Elected officials have stopped short of agreeing to meet demands of a coalition of activists and organizations who are calling for remedies to address tax-related home foreclosures in Detroit.
The Coalition for Property Tax Justice, armed with the hashtag #BlackHomesMatter, wants the state, county and local government to better address Detroit residents who have lost their homes to tax foreclosure and others who may be in danger of being booted out of their homes as the COVID-19 pandemic rages. The hashtag is designed to raise attention to the issue just as #BlackLivesMatter has become well-known in American politics.
“The burden of constitutionally illegal tax foreclosures is falling on the people who are least able to bear it,” said coalition member Bernadette Atuahene, a Yale Law School and Harvard University Kennedy School of Government graduate. “The poorest of the poor. The most vulnerable homeowners.”
During a virtual town hall meeting on Wednesday, Atuahene, civil rights activist Bishop William Barber, Harvard University professor Cornel West, and U.S. Rep. Rashida Tlaib (D-Detroit) called on the audience to do the following:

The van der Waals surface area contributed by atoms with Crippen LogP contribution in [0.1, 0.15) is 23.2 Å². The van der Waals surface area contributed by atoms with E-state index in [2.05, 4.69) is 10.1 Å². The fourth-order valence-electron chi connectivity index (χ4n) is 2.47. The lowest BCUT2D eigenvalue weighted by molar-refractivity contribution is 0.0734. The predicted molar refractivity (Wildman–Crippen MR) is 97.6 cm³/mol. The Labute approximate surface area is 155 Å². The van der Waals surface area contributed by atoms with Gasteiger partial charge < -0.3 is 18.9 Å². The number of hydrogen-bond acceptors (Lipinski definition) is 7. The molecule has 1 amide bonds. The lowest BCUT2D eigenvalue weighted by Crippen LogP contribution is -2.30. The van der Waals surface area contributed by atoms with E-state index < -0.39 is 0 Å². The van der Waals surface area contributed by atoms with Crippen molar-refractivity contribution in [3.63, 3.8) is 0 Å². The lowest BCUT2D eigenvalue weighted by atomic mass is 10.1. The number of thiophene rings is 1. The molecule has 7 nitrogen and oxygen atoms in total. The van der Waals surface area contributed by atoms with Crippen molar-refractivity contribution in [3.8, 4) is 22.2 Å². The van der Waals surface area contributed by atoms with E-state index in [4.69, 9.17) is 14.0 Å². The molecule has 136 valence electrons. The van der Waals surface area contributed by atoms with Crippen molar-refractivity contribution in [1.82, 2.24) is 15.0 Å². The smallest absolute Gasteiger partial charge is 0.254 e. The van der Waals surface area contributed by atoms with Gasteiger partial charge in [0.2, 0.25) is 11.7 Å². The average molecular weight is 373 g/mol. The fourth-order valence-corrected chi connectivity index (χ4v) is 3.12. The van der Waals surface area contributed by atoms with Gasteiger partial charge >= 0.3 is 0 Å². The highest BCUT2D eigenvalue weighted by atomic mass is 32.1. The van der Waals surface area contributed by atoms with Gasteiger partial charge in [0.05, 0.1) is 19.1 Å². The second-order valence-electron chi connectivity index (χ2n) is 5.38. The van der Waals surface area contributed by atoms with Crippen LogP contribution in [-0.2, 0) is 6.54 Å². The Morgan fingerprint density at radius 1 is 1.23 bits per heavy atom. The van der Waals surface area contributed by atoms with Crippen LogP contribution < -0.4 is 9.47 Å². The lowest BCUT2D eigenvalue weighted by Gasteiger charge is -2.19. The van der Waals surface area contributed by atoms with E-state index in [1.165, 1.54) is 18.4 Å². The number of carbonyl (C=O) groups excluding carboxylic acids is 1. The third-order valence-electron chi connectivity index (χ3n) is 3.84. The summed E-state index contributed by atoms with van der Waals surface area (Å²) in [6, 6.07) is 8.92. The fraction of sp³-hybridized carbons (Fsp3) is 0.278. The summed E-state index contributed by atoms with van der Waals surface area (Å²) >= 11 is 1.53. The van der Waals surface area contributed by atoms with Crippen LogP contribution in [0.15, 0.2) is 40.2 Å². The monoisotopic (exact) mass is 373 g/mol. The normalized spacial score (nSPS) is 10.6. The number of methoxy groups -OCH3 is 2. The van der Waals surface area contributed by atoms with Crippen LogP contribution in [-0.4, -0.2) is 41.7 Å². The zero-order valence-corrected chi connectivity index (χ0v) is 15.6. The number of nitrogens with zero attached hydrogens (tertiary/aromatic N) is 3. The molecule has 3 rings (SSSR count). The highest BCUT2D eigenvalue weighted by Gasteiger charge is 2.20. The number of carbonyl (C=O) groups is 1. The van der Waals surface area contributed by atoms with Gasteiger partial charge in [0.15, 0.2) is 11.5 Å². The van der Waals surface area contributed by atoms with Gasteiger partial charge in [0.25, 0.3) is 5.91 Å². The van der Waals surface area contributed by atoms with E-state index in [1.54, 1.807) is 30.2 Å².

- Ask Gov. Gretchen Whitmer to investigate and “end illegally inflated property tax assessments in Detroit.”
- Call on Detroit Mayor Mike Duggan to create a fund to help support those in need.
- Demand that Wayne County Treasurer Eric Sabree end forecloses on owner-occupied properties “or, at the very least, homes worth less than $25,000.”
Conrad Mallet Jr, a city of Detroit deputy mayor and a former Michigan Supreme Court chief justice, pointed out that local government is not in an economic condition to create a fund solely to address the foreclosure issue.
“We disagree with the assertion that homes are being over-assessed based on what we have been able to examine in terms of appeals that people have successfully done,” Mallett added.
Mario Morrow, spokesman for Sabree, declined to comment. At the beginning of the COVID-19 pandemic Sabree announced a March 2020 moratorium on tax-related foreclosures through the end of 2020.
Bobby Leddy, spokesman for Whitmer, declined comment citing current litigation between the Coalition for Property Tax Justice and the state. The class action litigation, filed last year, names Duggan, Wayne County and state tax officials as defendants. The coalition is a party to the suit.
Atuahene, an expert researcher on the tax foreclosure issue, said that as many as 55% to 85% of homes in Detroit might have been taxed at rates that violate the Michigan Constitution. Article IX § 3 states: “No property shall be assessed at more than 50 percent of its market value.” A 2018 University of Chicago study shows that the city had been overcharging homeowners. The coalition argues, “these are deep, systemic problems that the State Tax Commission should investigate, propose solutions to end the practice, and help make the community whole.”